motown: regardless which knife you choose,do yourself a favour and stop "scooping veggies" or anything else for that matter,with your knife blade.It's a very hard habit to break(trust me I know,I cook for a living and I assume you do as well).This might sound a bit anal but pick up a cheap bench scraper to scoop up stuff with. You'll add years to the life of your blade.

          2. Okay, I looked into the japanese, western style carbon steel knives. I looked at the two listed here from Misono and Masamoto and two more I found on the Korin, one from Suisin and one from Togiharu. The prices all seem pretty similar except for the Masamoto, which at 229 is 80 to 100 dollars more than the rest of them, but seems to have a slightly harder steel, 61-62 HRC as opposed to 60. Now if I wanted to find out more about the blade dimensions and overall weight, where would I look. I also found a carbon gyuto from fujiwara with an HRC of 60 that only costs 88 dollars. Now, having only today started looking at japanese knives, how can I compare them. They all seem to be pretty similar, but having weights and dimensions would help to compare them. If you have any advice about brand quality, etc. please let me know. Thanks

            1 Reply
            1. re: motownbrowne

              I haven't found specs except what was on the CKTG website but here is something on the masamoto - http://www.knifeforums.com/forums/sho...

            2. Have you looked at ALL of the Sabatier offerings? These look a bit more Germanic than the regular Thiers Issard carbon and Nogent lines:

              http://thebestthings.com/knives/sabat...

              1. What you're looking for is going to be hard to find. As far as I know, there isn't much in the way of carbon steel German made knives available. Even looking for vintage knives, I didn't see anything actually for sale (there are occasional mentions of custom makers - like this Anton Wingen knife: http://www.worthpoint.com/worthopedia... ). Beyond that, even many custom makers who might make a carbon steel, german profiled chefs knife often don't make 10 inch long blades, since I've heard their a pain in the butt to make compared to shorter knives, with a much higher fail rate.

                If you absolutely insist on a on carbon steel, 10 inch, wide german profile, your best option is probably going to be keeping an eye on ebay and hoping to get lucky. AFAIK any knife you find that meets your criteria is going to be a vintage one.

                You also may want to look on ebay for another vintage Chicago Cutlery. This one says it's carbon steel, though I was unaware that Chicago Cutlery made carbon steel knives and I would be suspicious.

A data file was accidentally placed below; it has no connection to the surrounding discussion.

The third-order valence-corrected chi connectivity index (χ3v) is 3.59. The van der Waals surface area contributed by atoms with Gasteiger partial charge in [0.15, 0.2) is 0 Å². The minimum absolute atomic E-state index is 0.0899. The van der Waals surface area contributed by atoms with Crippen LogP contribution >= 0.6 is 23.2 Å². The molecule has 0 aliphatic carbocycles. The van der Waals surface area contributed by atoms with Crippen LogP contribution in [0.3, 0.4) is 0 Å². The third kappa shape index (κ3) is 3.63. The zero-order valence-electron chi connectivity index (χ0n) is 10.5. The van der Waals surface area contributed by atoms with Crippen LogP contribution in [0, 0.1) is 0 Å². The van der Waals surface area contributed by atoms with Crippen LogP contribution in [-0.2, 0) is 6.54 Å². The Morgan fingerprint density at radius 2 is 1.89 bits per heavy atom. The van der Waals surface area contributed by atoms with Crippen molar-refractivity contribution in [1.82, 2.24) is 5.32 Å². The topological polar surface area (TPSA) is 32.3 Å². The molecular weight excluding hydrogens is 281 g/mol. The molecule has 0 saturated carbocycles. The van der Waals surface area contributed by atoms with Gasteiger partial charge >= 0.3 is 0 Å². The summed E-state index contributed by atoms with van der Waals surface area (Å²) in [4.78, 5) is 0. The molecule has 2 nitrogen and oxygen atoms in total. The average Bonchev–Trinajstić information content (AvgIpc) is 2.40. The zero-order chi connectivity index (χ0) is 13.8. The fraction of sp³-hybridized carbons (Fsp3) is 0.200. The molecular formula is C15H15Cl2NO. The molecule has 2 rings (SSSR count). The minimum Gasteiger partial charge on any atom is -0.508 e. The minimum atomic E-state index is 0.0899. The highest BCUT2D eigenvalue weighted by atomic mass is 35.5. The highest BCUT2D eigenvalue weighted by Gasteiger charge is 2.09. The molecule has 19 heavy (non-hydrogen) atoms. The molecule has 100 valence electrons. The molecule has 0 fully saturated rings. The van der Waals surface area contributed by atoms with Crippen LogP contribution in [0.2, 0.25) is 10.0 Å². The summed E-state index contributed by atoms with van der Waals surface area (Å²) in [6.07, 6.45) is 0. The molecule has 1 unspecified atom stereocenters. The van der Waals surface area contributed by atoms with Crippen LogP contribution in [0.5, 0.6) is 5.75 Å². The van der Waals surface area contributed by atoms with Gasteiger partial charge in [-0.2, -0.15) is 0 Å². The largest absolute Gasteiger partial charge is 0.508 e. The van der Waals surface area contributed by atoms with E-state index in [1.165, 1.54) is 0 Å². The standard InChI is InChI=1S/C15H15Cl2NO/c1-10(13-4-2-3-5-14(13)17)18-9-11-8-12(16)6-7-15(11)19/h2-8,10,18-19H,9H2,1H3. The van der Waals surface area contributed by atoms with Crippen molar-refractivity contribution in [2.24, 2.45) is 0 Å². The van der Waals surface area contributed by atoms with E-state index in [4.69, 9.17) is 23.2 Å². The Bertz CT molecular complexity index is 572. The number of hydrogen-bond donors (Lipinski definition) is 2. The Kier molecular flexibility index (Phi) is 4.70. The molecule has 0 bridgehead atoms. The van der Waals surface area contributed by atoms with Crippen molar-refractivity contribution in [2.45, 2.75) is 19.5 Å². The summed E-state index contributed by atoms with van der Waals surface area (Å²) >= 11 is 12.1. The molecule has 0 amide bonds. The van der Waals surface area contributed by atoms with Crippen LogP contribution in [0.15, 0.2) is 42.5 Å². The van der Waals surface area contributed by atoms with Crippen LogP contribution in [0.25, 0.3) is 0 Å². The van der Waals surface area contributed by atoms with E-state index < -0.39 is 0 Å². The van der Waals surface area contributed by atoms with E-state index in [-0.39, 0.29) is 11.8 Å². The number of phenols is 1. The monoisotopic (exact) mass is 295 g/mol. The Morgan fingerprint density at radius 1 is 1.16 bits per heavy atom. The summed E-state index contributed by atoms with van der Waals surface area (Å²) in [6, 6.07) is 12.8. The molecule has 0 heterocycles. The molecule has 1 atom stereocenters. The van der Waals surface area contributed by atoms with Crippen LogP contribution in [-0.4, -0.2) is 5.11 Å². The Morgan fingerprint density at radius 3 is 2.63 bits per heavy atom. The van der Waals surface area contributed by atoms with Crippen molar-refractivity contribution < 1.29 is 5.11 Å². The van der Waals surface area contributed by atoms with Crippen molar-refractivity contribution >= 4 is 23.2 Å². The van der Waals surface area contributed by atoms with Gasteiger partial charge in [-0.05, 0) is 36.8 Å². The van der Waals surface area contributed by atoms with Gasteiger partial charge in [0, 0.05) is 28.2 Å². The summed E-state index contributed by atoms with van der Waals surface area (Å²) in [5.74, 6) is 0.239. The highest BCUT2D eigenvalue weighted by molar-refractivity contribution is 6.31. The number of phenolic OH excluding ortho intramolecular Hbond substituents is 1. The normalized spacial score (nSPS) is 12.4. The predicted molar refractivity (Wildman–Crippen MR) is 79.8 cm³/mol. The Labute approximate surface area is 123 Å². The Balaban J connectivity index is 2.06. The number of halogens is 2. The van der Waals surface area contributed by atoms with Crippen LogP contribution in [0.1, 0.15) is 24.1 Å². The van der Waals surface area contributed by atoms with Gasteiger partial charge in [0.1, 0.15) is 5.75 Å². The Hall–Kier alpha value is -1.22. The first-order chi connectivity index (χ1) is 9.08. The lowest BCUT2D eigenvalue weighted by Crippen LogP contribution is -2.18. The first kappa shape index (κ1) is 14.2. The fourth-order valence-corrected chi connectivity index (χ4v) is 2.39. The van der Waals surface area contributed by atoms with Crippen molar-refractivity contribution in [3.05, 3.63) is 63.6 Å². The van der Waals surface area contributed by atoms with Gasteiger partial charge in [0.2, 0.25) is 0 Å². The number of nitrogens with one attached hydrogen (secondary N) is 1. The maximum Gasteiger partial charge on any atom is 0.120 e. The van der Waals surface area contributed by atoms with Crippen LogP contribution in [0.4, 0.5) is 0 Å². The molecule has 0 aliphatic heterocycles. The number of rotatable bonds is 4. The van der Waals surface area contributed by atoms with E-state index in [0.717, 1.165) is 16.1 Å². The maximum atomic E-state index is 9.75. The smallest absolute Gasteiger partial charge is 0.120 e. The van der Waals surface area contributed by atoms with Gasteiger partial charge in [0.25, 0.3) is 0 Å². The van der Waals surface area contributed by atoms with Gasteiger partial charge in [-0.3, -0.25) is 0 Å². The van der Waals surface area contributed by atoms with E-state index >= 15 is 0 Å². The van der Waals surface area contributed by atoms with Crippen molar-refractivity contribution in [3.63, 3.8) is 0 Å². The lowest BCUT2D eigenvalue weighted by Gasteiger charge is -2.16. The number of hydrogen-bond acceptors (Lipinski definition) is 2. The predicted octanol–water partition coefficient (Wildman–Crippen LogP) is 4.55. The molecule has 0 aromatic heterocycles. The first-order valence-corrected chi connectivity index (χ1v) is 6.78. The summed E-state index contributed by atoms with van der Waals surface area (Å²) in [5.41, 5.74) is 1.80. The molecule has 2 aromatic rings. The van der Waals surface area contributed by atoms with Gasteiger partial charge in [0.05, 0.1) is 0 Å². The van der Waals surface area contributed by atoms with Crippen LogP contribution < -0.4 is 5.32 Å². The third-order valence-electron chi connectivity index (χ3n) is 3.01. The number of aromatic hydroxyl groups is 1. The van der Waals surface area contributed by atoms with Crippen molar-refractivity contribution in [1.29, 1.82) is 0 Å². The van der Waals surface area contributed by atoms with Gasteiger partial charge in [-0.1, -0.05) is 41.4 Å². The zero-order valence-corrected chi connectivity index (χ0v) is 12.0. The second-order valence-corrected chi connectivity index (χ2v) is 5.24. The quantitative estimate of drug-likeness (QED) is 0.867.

http://cgi.ebay.com/Vintage-Chicago-c...

                Next I wonder if you're willing to compromise? There are Japanese gyutos that are heavier (commonly referred to as 'mighty' gyutos). First that comes to my mind is the Watanabe- it'll cost you though. The steel is carbon (good stuff, too). The edge grind is close to 50/50, but you might want to double check with the seller.
                http://www.chefknivestogo.com/wablst2...
                The Aritsugu A-type is a little less meaty, but still has a lot of oomph. It is semi stainless - its steel has chromium but under 13 %. It comes with an unfinished edge - you can grind it in however you like. There are other mighty gyutos - you might want to ask over at knifeforums - look for a 270 mm knife.

                Next I wonder if your'e willing to compromise on carbon steel? A 10 inch Messermeister Meridian Elite or Wusthof Classic is easy enough to find, has the profile and weight you seem to like, and is easy to sharpen, though they won't hold their edge like most carbon steel knives and there is some minimal loss to maximum sharpness.

                Also, Tim's suggestion was good - there are a lot of makes of sabatier - some have a bit more belly and are taller, like you seem to want.

                1. Well, I talked to Mark at CKTG and he had a 270 mm Takeda Gyuto marked as a "second" laying around. Although the profile is a little more like a big santoku, it seemed to be to my liking. the steel is Aogamis Super hardened to around 61 HRC, it is hand-crafted, and as far as gyutos are concerned, it is a very tall (wide) blade. I ordered it yesterday and can't wait to get it. Normally his 270mm gyutos are $295, but being a second, I got it for $205. It just seemed too good of a deal to pass up. Since I was already placing an order, I went ahead and got a 165mm Blue Steel Nikiri from Tanaka, which was on sale for $40. So, all told I spent a little more than the Misono, but I think I got a knife that's a little more suited to me, and something that is more unique than the misonos or masamotos. Of course I'll have to get used to the japanese style handle, but I think I'll learn fast. Once it gets here I'll let you know how it goes.

                  Thanks for all the help

                  1 Reply
                  1. re: motownbrowne

                    They are good knives. Takeda has excellent reputation for carbon steel knives and I have the Tanaka Nakiri. In my opinion, Tanaka Naikiri is constructed of excellent steel for that low price. The fit and finisih is not so great, but for only $40 that is expected. Because you are good at knife sharpening, you should able to fix that problem. Of course, these knives are nothing like what you described in your original post, not German curved style and not heavy blade, so you will get to try something new. Have fun.